Venus up and running
She overcomes bad knee to reach Open semifinals
NEW YORK — Venus Williams arrived at this US Open with a bum knee. She hadn’t played a match in more than two months. She hadn’t reached the semifinals at any Grand Slam tournament in more than a year.
And now? Williams is two victories away from her first US Open title since 2001.
The No. 3-seeded Williams overcame nine double-faults and a total of 33 unforced errors to beat reigning French Open champion Francesca Schiavone, 7-6 (7-5), 6-4, in the quarterfinals yesterday.
“I want to be in the final, because then obviously it’s just one more step,’’ the 30-year-old Williams said. “But I’m just focused on the semis, and I don’t get too excited unless the tournament is over.’’
Next up for Williams is a semifinal against defending champion Kim Clijsters, who ran her US Open winning streak to 19 matches by eliminating French Open runnerup Sam Stosur, 6-4, 5-7, 6-3. Clijsters and Williams have split their 12 previous meetings, but the Belgian won the most recent four, including in the fourth round in New York in 2009.
“Venus is a great competitor. She’s been playing some really great tennis these last few matches,’’ Clijsters said. “I look forward to it.’’
Williams is the only American singles player left in the 2010 tournament, because the last of the country’s 15 men in the field, 20th-seeded Sam Querrey, lost, 7-6 (9-7), 6-7 (5-7), 7-5, 4-6, 6-4, to No. 25 Stanislas Wawrinka of Switzerland earlier yesterday.
Wawrinka, who joins Roger Federer to give Switzerland two quarterfinalists at a major for the first time, takes on No. 12 Mikhail Youzhny of Russia for a semifinal berth. Youzhny eliminated unseeded Tommy Robredo of Spain, 7-5, 6-2, 4-6, 6-4.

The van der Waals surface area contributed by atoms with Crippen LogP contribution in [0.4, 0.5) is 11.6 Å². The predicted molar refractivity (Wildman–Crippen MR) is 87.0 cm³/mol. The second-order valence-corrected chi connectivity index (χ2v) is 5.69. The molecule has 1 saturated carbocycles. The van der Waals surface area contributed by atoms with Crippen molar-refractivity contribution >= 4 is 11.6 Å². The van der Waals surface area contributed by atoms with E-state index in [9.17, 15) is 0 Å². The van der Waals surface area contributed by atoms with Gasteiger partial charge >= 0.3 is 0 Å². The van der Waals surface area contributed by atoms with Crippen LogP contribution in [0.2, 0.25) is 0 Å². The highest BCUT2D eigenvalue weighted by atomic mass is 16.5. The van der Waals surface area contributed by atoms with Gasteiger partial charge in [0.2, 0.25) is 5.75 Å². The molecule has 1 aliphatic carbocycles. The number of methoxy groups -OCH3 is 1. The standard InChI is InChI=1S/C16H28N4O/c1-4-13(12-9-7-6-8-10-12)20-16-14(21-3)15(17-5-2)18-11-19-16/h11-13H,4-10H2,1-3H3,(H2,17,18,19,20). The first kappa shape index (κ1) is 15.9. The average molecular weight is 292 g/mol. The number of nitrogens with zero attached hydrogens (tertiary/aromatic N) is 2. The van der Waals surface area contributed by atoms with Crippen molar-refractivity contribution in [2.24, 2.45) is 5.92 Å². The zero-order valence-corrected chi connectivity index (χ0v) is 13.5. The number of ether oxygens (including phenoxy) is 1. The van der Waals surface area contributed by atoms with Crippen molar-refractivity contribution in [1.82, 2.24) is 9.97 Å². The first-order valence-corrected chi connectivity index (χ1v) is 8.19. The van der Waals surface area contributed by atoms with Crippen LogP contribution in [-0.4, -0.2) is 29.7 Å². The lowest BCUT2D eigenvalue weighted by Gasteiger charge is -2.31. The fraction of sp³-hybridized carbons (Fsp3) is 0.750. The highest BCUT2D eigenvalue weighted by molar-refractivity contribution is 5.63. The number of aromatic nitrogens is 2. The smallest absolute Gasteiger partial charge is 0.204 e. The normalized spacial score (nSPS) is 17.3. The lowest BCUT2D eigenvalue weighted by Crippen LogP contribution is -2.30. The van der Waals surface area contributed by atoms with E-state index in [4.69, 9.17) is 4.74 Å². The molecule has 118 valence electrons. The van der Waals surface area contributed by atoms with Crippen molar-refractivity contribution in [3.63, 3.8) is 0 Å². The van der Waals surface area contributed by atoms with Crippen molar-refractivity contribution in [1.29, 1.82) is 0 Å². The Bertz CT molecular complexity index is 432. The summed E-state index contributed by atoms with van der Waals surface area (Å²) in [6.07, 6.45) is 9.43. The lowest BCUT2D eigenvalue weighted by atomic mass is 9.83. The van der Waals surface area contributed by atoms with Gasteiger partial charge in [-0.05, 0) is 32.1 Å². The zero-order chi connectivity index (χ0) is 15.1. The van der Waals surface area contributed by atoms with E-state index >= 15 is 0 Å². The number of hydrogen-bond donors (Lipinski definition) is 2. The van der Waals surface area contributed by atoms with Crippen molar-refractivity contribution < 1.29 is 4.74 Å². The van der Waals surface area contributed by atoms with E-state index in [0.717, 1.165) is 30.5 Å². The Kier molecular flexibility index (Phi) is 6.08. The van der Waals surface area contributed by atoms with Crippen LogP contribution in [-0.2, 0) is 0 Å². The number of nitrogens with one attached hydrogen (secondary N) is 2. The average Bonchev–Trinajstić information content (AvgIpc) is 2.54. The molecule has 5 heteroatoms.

Robredo was one of five Spanish men in fourth-round action yesterday — and the others all played countrymen. No. 8 Fernando Verdasco closed out his thrilling 5-7, 6-7 (8-10), 6-3, 6-3, 7-6 (7-4) comeback victory over No. 10 David Ferrer — only the second match Verdasco’s ever won after dropping the opening two sets — with as spectacular a match-ending shot as any.
Nearly 4 1/2 hours in, Verdasco found the energy to sprint from the baseline up to get to a drop shot and whip a forehand around the post for a winner. Verdasco dropped to his back, let go of his racket and put his hands on his head. Then he rose for a hug with Ferrer.
Watching on TV in the locker room were No. 1 Rafael Nadal and No. 23 Feliciano Lopez, who were waiting to follow Clijsters and Stosur into Arthur Ashe Stadium.
Nadal then went out and showed no mercy for Davis Cup teammate and pal Lopez, beating him, 6-3, 6-4, 6-4, in a match that ended at 1:16 a.m. Nadal saved all four break points he faced and hasn’t been broken a single time through four matches.
Nadal’s match against Verdasco will be the first all-Spanish quarterfinal in US Open history. It’s also a rematch of their classic 2009 Australian Open semifinal, a five-setter that lasted 5 hours and 14 minutes.
Asked whether she sensed any responsibility to carry American hopes, Williams smiled and replied: “If I felt like that, I don’t think I’d be able to even raise my arms. Thankfully, I don’t feel that way. I think my expectations are enough to deal with.’’